Selecting a fence for your property plays an important part in its exterior design, as well as providing security for your home. In fact, these two factors – beauty and security – are the main reasons many home owners put up fences.
A fence for your home can serve other purposes too, such as blocking out wind, keeping your dogs in (or other animals out), or just obscuring an unpleasant view. Whatever the reason, it is vital that you gather as much information as you can to help you make the correct decision when choosing your fence.
What purpose does your fence serve?
When shopping for a fence, the vendor will normally want to know the purpose for buying the fence. A fence will usually serve one or all of these four purposes:
- Privacy: you may be living on a busy street and wish to limit how much a passer-by can see through your fence. Closing the space between the vertical boards, using a height of 2m or more can help reduce visibility of your compound.
- Security: if keeping people out is your top priority then you will go for a fence that’s over 2m height; you may also use pickets or spikes to prevent people from climbing over
- Safety: your goal may be to cordon off an area such as the swimming pool or a dog run to mitigate safety hazards. A chainwire fence can work well in such areas.
- Decorative: this type of fence is meant more for demarcation and aesthetics, and as such doesn’t have to be tall. In fact a height of up to 1m can serve the purpose well enough.
Types of fences for your property
Chainwire fences are made from galvanised metal which is meshed together to give a strong long lasting material.
Chainwire fences are used for:
- Institutional grounds such as schools, parks and sports grounds.
- Protecting business premises like factories as well as large real estate properties such as Department of Defence grounds.
- Fencing paddocks on rural properties.
Benefits of chainwire fencing include:
- It keeps open sight lines around the property, so that any intruders are easily spotted.
- It can be used as a temporary fence.
- It is long lasting and can be reinforced further on each link to increase tensile strength.
- It is cost effective in terms of the buying price, and maintenance.
- Comes in multiple designs and colours, and is customisable.
- Chainwire fences are versatile.
It may not be the ideal fence if you require total privacy, although a second fence can be planted around it.
Press formed spear top
This type of fencing is normally associated with school security or diplomat type fencing and is made using square hollow section (SHS) steel or aluminium vertical pickets welded into horizontal rails.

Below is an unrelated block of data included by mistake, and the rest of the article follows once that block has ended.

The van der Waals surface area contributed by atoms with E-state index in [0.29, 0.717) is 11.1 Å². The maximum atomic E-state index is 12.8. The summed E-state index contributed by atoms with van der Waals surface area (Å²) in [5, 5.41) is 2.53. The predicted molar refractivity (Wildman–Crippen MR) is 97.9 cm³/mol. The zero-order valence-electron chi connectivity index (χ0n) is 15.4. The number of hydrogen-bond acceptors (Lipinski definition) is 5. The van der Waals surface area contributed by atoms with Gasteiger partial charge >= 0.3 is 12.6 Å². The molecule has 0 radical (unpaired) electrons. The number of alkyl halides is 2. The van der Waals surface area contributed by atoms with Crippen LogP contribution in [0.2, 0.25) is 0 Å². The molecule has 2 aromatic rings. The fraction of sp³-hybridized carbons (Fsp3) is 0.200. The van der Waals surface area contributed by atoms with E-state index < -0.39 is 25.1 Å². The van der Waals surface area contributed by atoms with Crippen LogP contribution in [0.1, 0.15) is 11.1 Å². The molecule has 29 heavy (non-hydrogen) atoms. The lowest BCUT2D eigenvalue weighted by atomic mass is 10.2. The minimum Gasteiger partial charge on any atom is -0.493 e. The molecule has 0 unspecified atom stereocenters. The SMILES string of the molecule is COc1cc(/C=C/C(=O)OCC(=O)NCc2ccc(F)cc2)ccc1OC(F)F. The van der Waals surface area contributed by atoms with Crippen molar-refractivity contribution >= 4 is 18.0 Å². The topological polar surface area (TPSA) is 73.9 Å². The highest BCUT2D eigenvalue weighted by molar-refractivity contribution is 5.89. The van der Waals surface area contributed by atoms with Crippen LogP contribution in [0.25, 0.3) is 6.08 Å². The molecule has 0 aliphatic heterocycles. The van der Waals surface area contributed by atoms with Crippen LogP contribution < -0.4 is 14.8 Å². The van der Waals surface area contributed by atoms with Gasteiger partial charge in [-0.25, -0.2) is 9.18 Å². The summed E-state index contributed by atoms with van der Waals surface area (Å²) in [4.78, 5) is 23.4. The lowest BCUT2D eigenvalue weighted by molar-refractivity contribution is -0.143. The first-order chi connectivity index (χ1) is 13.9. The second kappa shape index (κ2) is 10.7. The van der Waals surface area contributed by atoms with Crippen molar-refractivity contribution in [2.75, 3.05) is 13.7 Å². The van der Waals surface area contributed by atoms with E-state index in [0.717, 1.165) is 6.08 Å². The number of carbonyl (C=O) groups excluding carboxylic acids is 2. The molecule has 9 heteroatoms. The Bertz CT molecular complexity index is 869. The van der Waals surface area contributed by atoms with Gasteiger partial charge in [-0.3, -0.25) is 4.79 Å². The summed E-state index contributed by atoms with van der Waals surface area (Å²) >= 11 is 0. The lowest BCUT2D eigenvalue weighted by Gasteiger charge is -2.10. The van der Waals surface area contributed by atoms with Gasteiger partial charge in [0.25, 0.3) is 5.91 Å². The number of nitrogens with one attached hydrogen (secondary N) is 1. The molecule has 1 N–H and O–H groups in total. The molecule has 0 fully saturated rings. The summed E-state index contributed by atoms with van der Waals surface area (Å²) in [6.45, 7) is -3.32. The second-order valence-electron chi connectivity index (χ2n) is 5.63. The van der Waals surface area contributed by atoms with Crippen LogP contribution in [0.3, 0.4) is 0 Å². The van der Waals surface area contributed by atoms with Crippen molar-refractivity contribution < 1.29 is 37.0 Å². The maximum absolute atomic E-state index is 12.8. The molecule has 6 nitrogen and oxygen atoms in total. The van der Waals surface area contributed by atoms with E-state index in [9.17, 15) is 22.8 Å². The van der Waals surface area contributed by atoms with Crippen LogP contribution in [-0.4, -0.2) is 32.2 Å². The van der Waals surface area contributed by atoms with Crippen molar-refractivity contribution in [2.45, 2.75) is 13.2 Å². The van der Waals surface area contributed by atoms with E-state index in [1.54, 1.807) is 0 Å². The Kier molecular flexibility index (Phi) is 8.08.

It is popular for fencing schools, gardens, industrial premises, sports stadia, roads and villas.
- It greatly enhances security with its pressed-spear top which makes it difficult to climb over.
- Installation is simple, the fence is easy to clean and maintain.
- Like chainwire fences, it cannot give you total privacy.
- It is more expensive than chainwire fencing in upfront costs.
- It doesn’t keep out noise or wind.
This type of fencing is quickly taking over from traditional picket fences or rails in modern day fencing. Although it involves more capital outlay initially, it eventually pays for itself due to its durability.
- Is long lasting and low maintenance.
- It is easy to install and clean.
- It gives complete privacy.
It is quite expensive in terms of upfront costs.
These are popular especially for fencing backyards in homes and in rural setups in Australia.
- Long-lasting if high quality timber is used.
- Blends in with the natural surroundings.
- Is relatively inexpensive.
Wooden fences are degraded by natural elements and therefore may not last as long as chainlink or press formed fencing.
This type of fencing is made from concrete reinforced with steel or synthetic fibre and cast into panels, blocks or posts which make up the fencing materials.
They are used mainly in gated communities, residential homes and institutions such as hotels or other beach front property as retaining walls
- Is long lasting and low maintenance.
- It gives structural strength against weather elements.
- It gives complete privacy and acts as a sound barrier.
It involves heavy initial capital expenditure and will require special equipment during installation
Before installing your fence, find out what the local zoning regulations say about the type of fence you can put up. Local zoning codes dictate what dimensions you should use for building your fence, the distance it should be from property lines, and whether they are allowed in front yards. You should therefore get in touch with either your local council’s zoning department, or neighbourhood property owners association, to find out what is allowed or prohibited under zoning rules.
Last but not least – consult your neighbour
It is important to talk to your neighbours so as to confirm where the property boundaries are and to get a good understanding of what they need from a shared fence. Holding these consultations also lets your neighbours know that you are not alienating them and helps in preparing them emotionally for the change.